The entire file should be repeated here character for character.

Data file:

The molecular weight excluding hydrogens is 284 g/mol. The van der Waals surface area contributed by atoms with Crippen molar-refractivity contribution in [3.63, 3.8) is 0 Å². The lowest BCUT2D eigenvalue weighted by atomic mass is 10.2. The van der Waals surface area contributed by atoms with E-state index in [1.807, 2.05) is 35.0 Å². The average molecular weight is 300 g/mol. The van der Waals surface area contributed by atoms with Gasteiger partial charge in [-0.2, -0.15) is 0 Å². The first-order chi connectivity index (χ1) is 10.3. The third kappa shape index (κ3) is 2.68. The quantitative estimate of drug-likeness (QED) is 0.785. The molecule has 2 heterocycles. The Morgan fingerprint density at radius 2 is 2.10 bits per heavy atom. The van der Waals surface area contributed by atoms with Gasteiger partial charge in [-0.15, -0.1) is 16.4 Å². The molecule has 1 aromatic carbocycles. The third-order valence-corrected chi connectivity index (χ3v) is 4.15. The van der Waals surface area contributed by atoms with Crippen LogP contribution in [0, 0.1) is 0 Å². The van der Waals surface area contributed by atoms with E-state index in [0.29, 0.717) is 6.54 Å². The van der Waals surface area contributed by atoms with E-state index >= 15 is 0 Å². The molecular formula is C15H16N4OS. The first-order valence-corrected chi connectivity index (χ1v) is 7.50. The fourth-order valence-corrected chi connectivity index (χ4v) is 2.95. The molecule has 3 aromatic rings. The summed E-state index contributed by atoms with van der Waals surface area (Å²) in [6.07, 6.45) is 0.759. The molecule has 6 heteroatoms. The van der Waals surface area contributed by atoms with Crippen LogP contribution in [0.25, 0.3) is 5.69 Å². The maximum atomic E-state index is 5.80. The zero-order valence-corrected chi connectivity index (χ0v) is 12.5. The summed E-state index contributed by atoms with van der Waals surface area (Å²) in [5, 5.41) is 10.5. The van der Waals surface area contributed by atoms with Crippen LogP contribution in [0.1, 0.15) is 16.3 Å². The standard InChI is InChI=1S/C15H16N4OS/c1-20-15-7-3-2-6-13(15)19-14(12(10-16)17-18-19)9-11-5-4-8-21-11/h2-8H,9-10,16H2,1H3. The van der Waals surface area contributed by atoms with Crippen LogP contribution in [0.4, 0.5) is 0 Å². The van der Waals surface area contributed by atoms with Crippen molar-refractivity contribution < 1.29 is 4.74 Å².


The molecular weight excluding hydrogens is 284 g/mol. The van der Waals surface area contributed by atoms with Crippen molar-refractivity contribution in [3.63, 3.8) is 0 Å². The lowest BCUT2D eigenvalue weighted by atomic mass is 10.2. The van der Waals surface area contributed by atoms with E-state index in [1.807, 2.05) is 35.0 Å². The average molecular weight is 300 g/mol. The van der Waals surface area contributed by atoms with Gasteiger partial charge in [-0.2, -0.15) is 0 Å². The first-order chi connectivity index (χ1) is 10.3. The third kappa shape index (κ3) is 2.68. The quantitative estimate of drug-likeness (QED) is 0.785. The molecule has 2 heterocycles. The Morgan fingerprint density at radius 2 is 2.10 bits per heavy atom. The van der Waals surface area contributed by atoms with Gasteiger partial charge in [-0.15, -0.1) is 16.4 Å². The molecule has 1 aromatic carbocycles. The third-order valence-corrected chi connectivity index (χ3v) is 4.15. The van der Waals surface area contributed by atoms with Crippen LogP contribution in [0, 0.1) is 0 Å². The van der Waals surface area contributed by atoms with E-state index in [0.29, 0.717) is 6.54 Å². The van der Waals surface area contributed by atoms with E-state index >= 15 is 0 Å². The molecular formula is C15H16N4OS. The first-order valence-corrected chi connectivity index (χ1v) is 7.50. The fourth-order valence-corrected chi connectivity index (χ4v) is 2.95. The molecule has 3 aromatic rings. The summed E-state index contributed by atoms with van der Waals surface area (Å²) in [6.07, 6.45) is 0.759. The molecule has 6 heteroatoms. The van der Waals surface area contributed by atoms with Crippen LogP contribution in [0.25, 0.3) is 5.69 Å². The maximum atomic E-state index is 5.80. The zero-order valence-corrected chi connectivity index (χ0v) is 12.5. The summed E-state index contributed by atoms with van der Waals surface area (Å²) in [5, 5.41) is 10.5. The van der Waals surface area contributed by atoms with Crippen LogP contribution in [0.1, 0.15) is 16.3 Å². The standard InChI is InChI=1S/C15H16N4OS/c1-20-15-7-3-2-6-13(15)19-14(12(10-16)17-18-19)9-11-5-4-8-21-11/h2-8H,9-10,16H2,1H3. The van der Waals surface area contributed by atoms with Crippen LogP contribution in [0.4, 0.5) is 0 Å². The van der Waals surface area contributed by atoms with Crippen molar-refractivity contribution < 1.29 is 4.74 Å².